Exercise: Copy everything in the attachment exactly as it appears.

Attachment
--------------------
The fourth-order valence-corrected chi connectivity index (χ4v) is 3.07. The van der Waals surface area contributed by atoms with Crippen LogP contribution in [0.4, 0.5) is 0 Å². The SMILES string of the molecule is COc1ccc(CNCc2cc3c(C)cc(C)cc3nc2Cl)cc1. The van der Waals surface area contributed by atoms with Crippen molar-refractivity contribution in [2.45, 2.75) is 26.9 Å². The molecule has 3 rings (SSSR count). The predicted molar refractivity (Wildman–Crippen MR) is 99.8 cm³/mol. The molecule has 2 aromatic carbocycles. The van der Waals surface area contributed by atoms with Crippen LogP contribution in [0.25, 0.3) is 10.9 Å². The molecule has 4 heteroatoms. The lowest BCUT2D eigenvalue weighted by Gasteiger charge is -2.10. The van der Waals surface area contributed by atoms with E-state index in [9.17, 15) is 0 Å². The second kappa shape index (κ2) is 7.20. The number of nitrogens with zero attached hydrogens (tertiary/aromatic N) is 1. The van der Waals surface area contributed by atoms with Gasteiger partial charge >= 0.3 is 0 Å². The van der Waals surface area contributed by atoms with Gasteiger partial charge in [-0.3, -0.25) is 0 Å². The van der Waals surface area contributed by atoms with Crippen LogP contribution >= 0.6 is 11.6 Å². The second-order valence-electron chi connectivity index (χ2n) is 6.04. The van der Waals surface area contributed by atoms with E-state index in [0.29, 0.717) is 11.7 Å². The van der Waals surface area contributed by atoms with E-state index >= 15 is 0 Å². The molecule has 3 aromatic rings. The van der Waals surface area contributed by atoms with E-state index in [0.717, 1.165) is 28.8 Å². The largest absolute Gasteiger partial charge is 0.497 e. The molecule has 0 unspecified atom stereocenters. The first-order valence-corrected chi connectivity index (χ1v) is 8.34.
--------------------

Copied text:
The fourth-order valence-corrected chi connectivity index (χ4v) is 3.07. The van der Waals surface area contributed by atoms with Crippen LogP contribution in [0.4, 0.5) is 0 Å². The SMILES string of the molecule is COc1ccc(CNCc2cc3c(C)cc(C)cc3nc2Cl)cc1. The van der Waals surface area contributed by atoms with Crippen molar-refractivity contribution in [2.45, 2.75) is 26.9 Å². The molecule has 3 rings (SSSR count). The predicted molar refractivity (Wildman–Crippen MR) is 99.8 cm³/mol. The molecule has 2 aromatic carbocycles. The van der Waals surface area contributed by atoms with Crippen LogP contribution in [0.25, 0.3) is 10.9 Å². The molecule has 4 heteroatoms. The lowest BCUT2D eigenvalue weighted by Gasteiger charge is -2.10. The van der Waals surface area contributed by atoms with E-state index in [9.17, 15) is 0 Å². The second kappa shape index (κ2) is 7.20. The number of nitrogens with zero attached hydrogens (tertiary/aromatic N) is 1. The van der Waals surface area contributed by atoms with Gasteiger partial charge >= 0.3 is 0 Å². The van der Waals surface area contributed by atoms with Gasteiger partial charge in [-0.3, -0.25) is 0 Å². The van der Waals surface area contributed by atoms with Crippen LogP contribution >= 0.6 is 11.6 Å². The second-order valence-electron chi connectivity index (χ2n) is 6.04. The van der Waals surface area contributed by atoms with E-state index in [0.29, 0.717) is 11.7 Å². The van der Waals surface area contributed by atoms with E-state index >= 15 is 0 Å². The molecule has 3 aromatic rings. The van der Waals surface area contributed by atoms with E-state index in [0.717, 1.165) is 28.8 Å². The largest absolute Gasteiger partial charge is 0.497 e. The molecule has 0 unspecified atom stereocenters. The first-order valence-corrected chi connectivity index (χ1v) is 8.34.